Tap water can theoretically be acidic, neutral or alkaline, depending on the source of water.

The U.S. Environmental Protection Agency (EPA) is in charge of monitoring public drinking water quality in the United States.  Although pH of water is a guideline and not enforceable, EPA requires that municipal drinking water suppliers keep their water at a pH of between 6.5 to 8.5.

Public water sometimes is treated to be alkaline to protect metal pipes from corroding and can have a higher pH level than the source water.  This means that US tap water tends to be more basic (alkaline) than acidic.

Alkalinity of tap water in US

What affects alkalinity of water?

In a surface water body, such as a lake, the alkalinity in the water comes mostly from the rocks and land surrounding the lake.  Precipitation falls in the watershed surrounding the lake and most of the water entering the lake comes from runoff over the landscape.

If the landscape is in an area containing rocks such as limestone, then the runoff picks up chemicals such as calcium carbonate, which raises the pH and alkalinity of the water.

Source of tap water in US

According to the U.S. Geological Survey (USGS), the source of public water in the US typically is surface water from rivers, lakes, reservoirs, or groundwater, which is treated and then delivered to consumers.

Alkalinity of surface water in US

The map below is made by EPA, which shows alkalinity of surface waters in the US.  It is based on alkalinity data from approximately 39,000 lake and stream sites.  As seen in this map, many US regions’ surface water has high alkalinity (those areas in light yellow).

Map of alkalinity in surface waters in the U.S.

Map of alkalinity in surface waters in the U.S.

(Source: USGS)

This coincides with the map of soil pH in the US below.  Regions with high pH (alkalic soil) in greenish blue to blue color closely match the light yellow part of the high alkalinity areas in the map above because the high alkalinity of surface water comes from the rocks and land (that makes soil) surrounding the water pool.

Map of soil pH in US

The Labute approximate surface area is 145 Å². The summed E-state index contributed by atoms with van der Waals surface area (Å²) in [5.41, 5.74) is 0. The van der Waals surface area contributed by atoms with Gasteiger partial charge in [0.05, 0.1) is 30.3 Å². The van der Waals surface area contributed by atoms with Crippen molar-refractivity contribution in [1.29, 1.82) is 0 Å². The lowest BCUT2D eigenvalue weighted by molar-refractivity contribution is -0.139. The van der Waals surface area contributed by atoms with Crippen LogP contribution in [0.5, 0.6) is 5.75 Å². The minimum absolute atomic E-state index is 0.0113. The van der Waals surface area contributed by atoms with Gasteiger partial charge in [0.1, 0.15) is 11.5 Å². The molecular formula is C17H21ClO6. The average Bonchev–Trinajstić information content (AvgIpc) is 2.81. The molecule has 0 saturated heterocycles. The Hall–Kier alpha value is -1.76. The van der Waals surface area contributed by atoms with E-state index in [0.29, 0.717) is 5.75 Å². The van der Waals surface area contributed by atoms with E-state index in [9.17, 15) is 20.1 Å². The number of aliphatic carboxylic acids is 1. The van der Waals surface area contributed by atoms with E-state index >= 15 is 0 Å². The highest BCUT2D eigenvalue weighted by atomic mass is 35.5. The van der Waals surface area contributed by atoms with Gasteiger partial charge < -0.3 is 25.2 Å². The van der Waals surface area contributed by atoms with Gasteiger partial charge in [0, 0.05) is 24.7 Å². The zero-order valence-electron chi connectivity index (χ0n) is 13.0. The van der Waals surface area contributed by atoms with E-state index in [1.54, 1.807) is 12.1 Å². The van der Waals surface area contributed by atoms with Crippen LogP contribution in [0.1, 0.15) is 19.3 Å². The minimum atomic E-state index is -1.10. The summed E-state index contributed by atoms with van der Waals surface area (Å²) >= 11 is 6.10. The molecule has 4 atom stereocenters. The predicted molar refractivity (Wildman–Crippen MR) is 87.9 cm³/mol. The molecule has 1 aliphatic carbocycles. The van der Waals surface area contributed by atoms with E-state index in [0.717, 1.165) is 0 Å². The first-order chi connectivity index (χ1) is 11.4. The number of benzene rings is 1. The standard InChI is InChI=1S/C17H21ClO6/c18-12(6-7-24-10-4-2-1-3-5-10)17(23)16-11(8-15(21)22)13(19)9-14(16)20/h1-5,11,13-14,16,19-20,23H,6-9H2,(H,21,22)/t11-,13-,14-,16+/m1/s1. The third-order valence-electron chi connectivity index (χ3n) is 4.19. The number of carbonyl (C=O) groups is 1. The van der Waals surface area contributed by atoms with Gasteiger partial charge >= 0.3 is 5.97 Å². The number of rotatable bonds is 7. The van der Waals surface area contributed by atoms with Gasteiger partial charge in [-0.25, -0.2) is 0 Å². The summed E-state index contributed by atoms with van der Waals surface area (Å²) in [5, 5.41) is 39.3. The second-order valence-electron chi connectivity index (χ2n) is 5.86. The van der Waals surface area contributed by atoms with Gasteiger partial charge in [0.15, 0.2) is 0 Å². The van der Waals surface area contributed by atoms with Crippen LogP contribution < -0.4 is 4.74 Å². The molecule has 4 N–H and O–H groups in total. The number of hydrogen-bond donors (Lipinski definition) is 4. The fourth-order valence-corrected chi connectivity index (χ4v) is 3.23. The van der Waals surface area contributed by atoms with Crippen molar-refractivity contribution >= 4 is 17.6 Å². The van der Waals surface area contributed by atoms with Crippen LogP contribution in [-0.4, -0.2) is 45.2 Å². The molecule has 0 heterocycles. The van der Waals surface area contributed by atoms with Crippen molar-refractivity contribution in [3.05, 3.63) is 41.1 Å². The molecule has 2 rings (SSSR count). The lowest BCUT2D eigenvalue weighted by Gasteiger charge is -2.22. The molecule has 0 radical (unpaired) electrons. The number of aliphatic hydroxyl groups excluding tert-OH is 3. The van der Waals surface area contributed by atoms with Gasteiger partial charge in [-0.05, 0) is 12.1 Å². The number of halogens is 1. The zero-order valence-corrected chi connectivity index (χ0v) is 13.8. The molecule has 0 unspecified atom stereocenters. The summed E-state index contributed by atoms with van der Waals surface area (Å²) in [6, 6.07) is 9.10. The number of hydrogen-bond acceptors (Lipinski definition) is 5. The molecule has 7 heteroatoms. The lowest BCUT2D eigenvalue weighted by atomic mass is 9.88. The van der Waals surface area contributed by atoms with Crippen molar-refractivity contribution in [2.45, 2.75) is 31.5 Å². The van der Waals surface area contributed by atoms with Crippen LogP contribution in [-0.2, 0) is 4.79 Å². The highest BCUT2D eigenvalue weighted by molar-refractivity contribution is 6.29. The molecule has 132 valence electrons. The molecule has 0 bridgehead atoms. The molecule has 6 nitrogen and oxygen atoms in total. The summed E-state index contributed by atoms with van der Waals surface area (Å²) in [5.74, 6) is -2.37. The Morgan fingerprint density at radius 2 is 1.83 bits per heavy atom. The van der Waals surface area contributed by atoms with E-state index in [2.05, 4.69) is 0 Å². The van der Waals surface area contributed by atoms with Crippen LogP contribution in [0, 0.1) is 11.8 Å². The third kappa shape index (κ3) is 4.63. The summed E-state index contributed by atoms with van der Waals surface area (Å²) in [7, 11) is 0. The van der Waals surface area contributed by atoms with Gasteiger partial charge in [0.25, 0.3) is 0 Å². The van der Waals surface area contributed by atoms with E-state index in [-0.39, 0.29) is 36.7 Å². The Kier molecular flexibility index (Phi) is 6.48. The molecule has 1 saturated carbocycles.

Map of soil pH in US

(Source: Oregon State University)

Alkalinity of tap water in US

Since most of the tap water comes from surface or groundwater and many regions’ surface water has high alkalinity, it is likely if not always, that your tap water is inclined to have some degree of alkalinity.

Though it cannot be said definitively without individual testing by lab, tap water in the US may have higher alkalinity than it should be for irrigating bonsai trees.

Is tap water good for bonsai?

As mentioned earlier, the soil pH in your bonsai pots may increase significantly with time if water with both high pH and high alkalinity is used for irrigation.  If you are not sure if the tap water from your water supplier does no harm to your bonsai trees, meaning your tap water has both neutral-approximate pH and low alkalinity, it is better to avoid using tap water for your bonsai trees.

Remember that keeping the soil pH within the right range is essential for bonsai trees’ sound growth.

Other types of water and bonsai irrigation

Distilled/purified water

How distillation works

Distillation is the process of separating substances from a liquid mixture by boiling and condensing.  First, contaminated water is heated to form steam.  Inorganic compounds and large non-volatile organic molecules do not evaporate with the water and are left behind. The steam then cools and condenses to form purified water.

Distillation effectively removes inorganic compounds such as metals (lead), nitrate, and other nuisance particles such as iron and minerals from water.  The boiling process also kills microorganisms such as bacteria and some viruses.

Is distilled/purified water good for bonsai?

As distillation removes all impurities, distilled water does not harm bonsai trees directly.  Distilled water can be used as a replacement for rainwater when it is not available.

Its continued usage, however, might not be a good idea because those “impurities” include minerals that bonsai trees need to grow.  This lack of essential minerals has to be replenished by adding extra fertilizers which you would not need if rainwater is used.

Mineral/bottled water

Mineral or bottled water can be used temporarily but continued usage is not advisable for bonsai irrigation.

The quality of mineral or bottled water varies.  It can be sourced from a natural spring without any treatment, or sourced from a natural spring but treated afterward.   Or it can just be purified tap water bottled in a factory.

Even if it is untreated natural spring water, you do not know if the minerals in the water are what your bonsai trees need.  It can contain some minerals with much higher density than necessary or simply unwanted minerals.


Distillation for home water treatment“, Purdue University.
Alkalinity and water“, USGS.
Water quality: alkalinity and pH“, University of Massachusettes Amherst.